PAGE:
What does setup.py install --old-and-unmanageable actually do?

I’m working on packaging a Python project that installs in a non-standard location. In order to do that, I would like to leverage setuptools as much as possible to replace the current manual installation. While exploring the various switches for setup.py install, I saw the --old-and-unmanageable flag with the cryptic help text “Try not to use this!”.

It looks like this is supposed to be a pass through to distutils.command.install.install, but it doesn’t seem to do anything different from the --root or --single-version-externally-managed options. I still see a .egg-info directory get installed and the package layout appears to be the same as the other options.

What is this option supposed to do?

IIRC this allows setuptools to install directly to wherever. This is not compatible with wheels or PEP 517 workflows (they use wheels), as they can only install to select locations. Don’t use this flag :stuck_out_tongue_winking_eye:

If you can, don’t even use setup.py install in the first place (not always viable, but please try).

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Well, I’m already trying to shove a Django project into an RPM, so I figured since I’m probably already deep into “don’t to that” territory what’s one more thing.

What would you recommend then? A custom setup.py command? This is a package that is going to be managed by yum so I wanted to leverage as many standard tools as possible.

If it’s for a one-off, then you may as well just copy files around manually. That’s all setuptools is doing - the only advantage is the interface if you’re trying to allow anyone to use your tools.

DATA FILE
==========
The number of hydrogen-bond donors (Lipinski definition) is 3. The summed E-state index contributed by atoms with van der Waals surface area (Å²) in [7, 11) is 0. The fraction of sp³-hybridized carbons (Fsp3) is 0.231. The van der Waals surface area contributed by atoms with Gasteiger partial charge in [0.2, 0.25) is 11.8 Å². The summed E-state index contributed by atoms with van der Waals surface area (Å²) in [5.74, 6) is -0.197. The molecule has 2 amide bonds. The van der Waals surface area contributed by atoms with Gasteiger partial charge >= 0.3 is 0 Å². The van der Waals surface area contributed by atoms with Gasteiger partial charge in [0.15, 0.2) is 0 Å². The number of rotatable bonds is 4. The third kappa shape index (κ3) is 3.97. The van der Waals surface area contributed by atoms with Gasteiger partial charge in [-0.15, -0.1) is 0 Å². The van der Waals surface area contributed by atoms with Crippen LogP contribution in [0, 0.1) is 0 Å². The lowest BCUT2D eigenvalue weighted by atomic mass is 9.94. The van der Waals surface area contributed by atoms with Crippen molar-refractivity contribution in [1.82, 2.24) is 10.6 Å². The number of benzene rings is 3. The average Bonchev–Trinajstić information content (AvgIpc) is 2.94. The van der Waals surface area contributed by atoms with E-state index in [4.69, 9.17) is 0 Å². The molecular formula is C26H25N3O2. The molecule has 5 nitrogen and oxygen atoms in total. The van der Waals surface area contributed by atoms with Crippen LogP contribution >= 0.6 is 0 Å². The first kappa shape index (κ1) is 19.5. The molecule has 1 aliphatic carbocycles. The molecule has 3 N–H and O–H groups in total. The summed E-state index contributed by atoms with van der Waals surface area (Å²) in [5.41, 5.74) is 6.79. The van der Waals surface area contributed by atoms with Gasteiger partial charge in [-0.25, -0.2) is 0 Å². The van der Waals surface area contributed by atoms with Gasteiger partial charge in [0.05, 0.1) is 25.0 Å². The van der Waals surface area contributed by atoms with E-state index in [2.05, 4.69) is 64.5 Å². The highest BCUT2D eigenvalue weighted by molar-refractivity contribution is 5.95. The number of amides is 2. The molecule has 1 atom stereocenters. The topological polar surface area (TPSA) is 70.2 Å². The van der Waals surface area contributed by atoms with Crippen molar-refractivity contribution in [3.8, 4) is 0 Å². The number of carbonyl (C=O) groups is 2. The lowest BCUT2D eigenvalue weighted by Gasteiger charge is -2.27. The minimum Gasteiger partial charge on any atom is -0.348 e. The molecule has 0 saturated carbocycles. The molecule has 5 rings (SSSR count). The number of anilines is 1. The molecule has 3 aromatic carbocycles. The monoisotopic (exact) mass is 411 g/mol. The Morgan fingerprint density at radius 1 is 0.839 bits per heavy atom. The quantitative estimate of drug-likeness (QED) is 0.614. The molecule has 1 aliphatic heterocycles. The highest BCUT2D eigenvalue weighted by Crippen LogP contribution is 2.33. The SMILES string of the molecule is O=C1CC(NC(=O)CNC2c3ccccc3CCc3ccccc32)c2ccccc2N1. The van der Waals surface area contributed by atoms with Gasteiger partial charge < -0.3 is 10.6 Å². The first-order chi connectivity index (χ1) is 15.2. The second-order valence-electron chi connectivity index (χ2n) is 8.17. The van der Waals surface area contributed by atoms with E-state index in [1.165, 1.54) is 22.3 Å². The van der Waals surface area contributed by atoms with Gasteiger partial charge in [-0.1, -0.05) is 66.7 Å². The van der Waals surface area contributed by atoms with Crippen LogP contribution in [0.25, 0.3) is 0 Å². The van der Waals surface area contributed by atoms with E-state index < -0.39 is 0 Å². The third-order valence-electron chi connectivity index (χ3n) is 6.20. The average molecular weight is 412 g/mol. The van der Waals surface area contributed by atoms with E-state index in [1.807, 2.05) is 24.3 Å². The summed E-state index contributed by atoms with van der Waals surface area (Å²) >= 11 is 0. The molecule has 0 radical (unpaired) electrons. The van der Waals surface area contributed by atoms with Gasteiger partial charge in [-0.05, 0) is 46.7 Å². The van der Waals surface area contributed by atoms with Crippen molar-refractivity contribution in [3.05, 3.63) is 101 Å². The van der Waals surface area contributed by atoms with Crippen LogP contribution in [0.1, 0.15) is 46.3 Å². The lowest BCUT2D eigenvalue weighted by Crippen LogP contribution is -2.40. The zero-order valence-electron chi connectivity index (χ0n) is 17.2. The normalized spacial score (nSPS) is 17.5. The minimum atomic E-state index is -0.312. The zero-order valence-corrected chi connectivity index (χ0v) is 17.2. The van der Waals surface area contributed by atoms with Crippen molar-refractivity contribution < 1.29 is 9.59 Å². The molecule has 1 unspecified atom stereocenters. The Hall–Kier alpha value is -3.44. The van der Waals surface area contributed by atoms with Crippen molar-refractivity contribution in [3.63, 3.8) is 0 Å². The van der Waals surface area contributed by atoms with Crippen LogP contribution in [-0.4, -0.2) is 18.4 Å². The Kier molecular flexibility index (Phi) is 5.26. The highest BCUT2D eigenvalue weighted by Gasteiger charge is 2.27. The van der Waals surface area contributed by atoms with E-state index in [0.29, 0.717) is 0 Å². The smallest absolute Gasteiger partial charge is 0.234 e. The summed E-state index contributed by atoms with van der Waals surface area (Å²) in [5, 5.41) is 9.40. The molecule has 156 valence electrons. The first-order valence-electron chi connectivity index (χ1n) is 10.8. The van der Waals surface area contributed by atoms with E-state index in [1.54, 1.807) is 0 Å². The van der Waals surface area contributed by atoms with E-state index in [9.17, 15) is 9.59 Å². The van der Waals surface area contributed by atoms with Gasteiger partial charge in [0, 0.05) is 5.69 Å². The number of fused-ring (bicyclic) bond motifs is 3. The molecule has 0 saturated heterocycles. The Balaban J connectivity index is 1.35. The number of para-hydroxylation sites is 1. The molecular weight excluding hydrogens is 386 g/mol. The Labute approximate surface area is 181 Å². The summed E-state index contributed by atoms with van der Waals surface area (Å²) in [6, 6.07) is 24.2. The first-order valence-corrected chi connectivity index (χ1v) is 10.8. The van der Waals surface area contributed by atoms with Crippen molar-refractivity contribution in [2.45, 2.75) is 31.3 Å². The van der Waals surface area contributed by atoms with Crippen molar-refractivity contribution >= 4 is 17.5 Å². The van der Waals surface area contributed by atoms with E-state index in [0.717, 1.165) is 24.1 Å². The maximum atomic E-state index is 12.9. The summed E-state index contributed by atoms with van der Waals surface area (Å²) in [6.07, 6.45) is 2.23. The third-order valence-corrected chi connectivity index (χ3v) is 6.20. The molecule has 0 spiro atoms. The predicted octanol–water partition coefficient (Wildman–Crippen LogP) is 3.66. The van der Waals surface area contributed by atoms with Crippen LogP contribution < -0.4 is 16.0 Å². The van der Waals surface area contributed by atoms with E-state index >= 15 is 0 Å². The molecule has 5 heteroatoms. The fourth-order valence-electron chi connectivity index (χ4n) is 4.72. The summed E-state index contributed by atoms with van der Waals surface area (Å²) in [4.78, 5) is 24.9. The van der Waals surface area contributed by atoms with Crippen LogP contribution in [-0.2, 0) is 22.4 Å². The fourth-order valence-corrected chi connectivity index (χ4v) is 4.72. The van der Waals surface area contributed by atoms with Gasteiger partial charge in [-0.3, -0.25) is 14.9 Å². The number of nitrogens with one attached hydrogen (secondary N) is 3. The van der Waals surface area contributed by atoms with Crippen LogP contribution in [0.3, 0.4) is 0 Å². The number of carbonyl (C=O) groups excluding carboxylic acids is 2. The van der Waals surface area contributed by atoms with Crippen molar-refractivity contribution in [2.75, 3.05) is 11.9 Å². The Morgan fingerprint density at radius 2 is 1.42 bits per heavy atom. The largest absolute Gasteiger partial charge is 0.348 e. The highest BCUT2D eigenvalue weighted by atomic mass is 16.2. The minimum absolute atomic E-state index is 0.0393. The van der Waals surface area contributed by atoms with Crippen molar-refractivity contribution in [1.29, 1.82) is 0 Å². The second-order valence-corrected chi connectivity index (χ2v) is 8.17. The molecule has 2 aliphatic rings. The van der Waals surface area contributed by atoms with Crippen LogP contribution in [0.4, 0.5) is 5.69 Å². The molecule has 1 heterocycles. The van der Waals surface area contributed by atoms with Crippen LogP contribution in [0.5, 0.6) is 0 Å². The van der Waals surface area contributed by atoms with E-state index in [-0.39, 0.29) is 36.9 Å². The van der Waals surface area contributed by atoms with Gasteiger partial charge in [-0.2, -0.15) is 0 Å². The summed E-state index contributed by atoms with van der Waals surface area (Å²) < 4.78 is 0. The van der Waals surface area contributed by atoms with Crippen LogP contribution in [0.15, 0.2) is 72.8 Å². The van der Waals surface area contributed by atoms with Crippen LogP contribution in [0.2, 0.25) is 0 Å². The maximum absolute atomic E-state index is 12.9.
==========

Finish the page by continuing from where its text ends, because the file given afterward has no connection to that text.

And if that last bit is true, and you’re building a generic tool, then you’ll want to build it around wheels (which you’ll extract into place), and let whoever is providing the projects do so as wheels. That way you don’t have to enforce any tool for them to use - the interchange format is what’s specified.

As a distro packager, putting a django app in a RPM seems fine to me.

There is no replacement yet, unless you consider pip a valid solution. See PEP 517 workflow for distributions for a detailed explanation. Essentially, the replacement would be to build a wheel (with GitHub - pypa/build: A simple, correct PEP 517 package builder), and then install it, but currently there isn’t any useful wheel installer other than pip.

It’s implied by both Steve and Filipe’s comments, but I want to spell it out explicitly: this really depends on what you are trying to achieve. If you are building a redistributable Python package (i.e. something you can put on pypi.org or a on-premise equivalent), you should look into wheels and PEP 517. If you just want a framework to write scripts for building and copying files around, it’s usually better to write it manually. The bottom line is, setup.py install has too much magic, and while it can do what you want, almost always also gives you too much that you don’t, and those tend to cause problems down the road. (It’s generally fine to do other comamnds, such as setup.py build if you need to build some C extensions, just not setup.py install).

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